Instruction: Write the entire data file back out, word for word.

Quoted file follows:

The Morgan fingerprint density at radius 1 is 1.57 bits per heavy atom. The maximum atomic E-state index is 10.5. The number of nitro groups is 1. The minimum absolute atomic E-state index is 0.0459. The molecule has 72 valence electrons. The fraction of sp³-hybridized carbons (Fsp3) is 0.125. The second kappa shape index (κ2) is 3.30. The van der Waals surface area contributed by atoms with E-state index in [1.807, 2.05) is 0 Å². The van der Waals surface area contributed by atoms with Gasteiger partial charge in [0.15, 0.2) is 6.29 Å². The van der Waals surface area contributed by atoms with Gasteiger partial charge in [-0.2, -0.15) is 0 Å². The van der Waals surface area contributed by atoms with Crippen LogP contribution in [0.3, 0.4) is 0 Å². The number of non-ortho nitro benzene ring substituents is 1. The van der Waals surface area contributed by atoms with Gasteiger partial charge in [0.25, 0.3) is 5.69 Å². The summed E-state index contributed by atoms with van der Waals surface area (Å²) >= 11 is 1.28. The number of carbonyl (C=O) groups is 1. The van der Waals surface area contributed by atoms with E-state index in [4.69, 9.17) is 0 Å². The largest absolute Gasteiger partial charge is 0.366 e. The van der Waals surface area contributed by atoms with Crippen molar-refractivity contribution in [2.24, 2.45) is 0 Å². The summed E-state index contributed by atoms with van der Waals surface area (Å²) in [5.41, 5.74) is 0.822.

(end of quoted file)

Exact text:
The Morgan fingerprint density at radius 1 is 1.57 bits per heavy atom. The maximum atomic E-state index is 10.5. The number of nitro groups is 1. The minimum absolute atomic E-state index is 0.0459. The molecule has 72 valence electrons. The fraction of sp³-hybridized carbons (Fsp3) is 0.125. The second kappa shape index (κ2) is 3.30. The van der Waals surface area contributed by atoms with E-state index in [1.807, 2.05) is 0 Å². The van der Waals surface area contributed by atoms with Gasteiger partial charge in [0.15, 0.2) is 6.29 Å². The van der Waals surface area contributed by atoms with Gasteiger partial charge in [-0.2, -0.15) is 0 Å². The van der Waals surface area contributed by atoms with Crippen LogP contribution in [0.3, 0.4) is 0 Å². The number of non-ortho nitro benzene ring substituents is 1. The van der Waals surface area contributed by atoms with Gasteiger partial charge in [0.25, 0.3) is 5.69 Å². The summed E-state index contributed by atoms with van der Waals surface area (Å²) >= 11 is 1.28. The number of carbonyl (C=O) groups is 1. The van der Waals surface area contributed by atoms with E-state index in [4.69, 9.17) is 0 Å². The largest absolute Gasteiger partial charge is 0.366 e. The van der Waals surface area contributed by atoms with Crippen molar-refractivity contribution in [2.24, 2.45) is 0 Å². The summed E-state index contributed by atoms with van der Waals surface area (Å²) in [5.41, 5.74) is 0.822.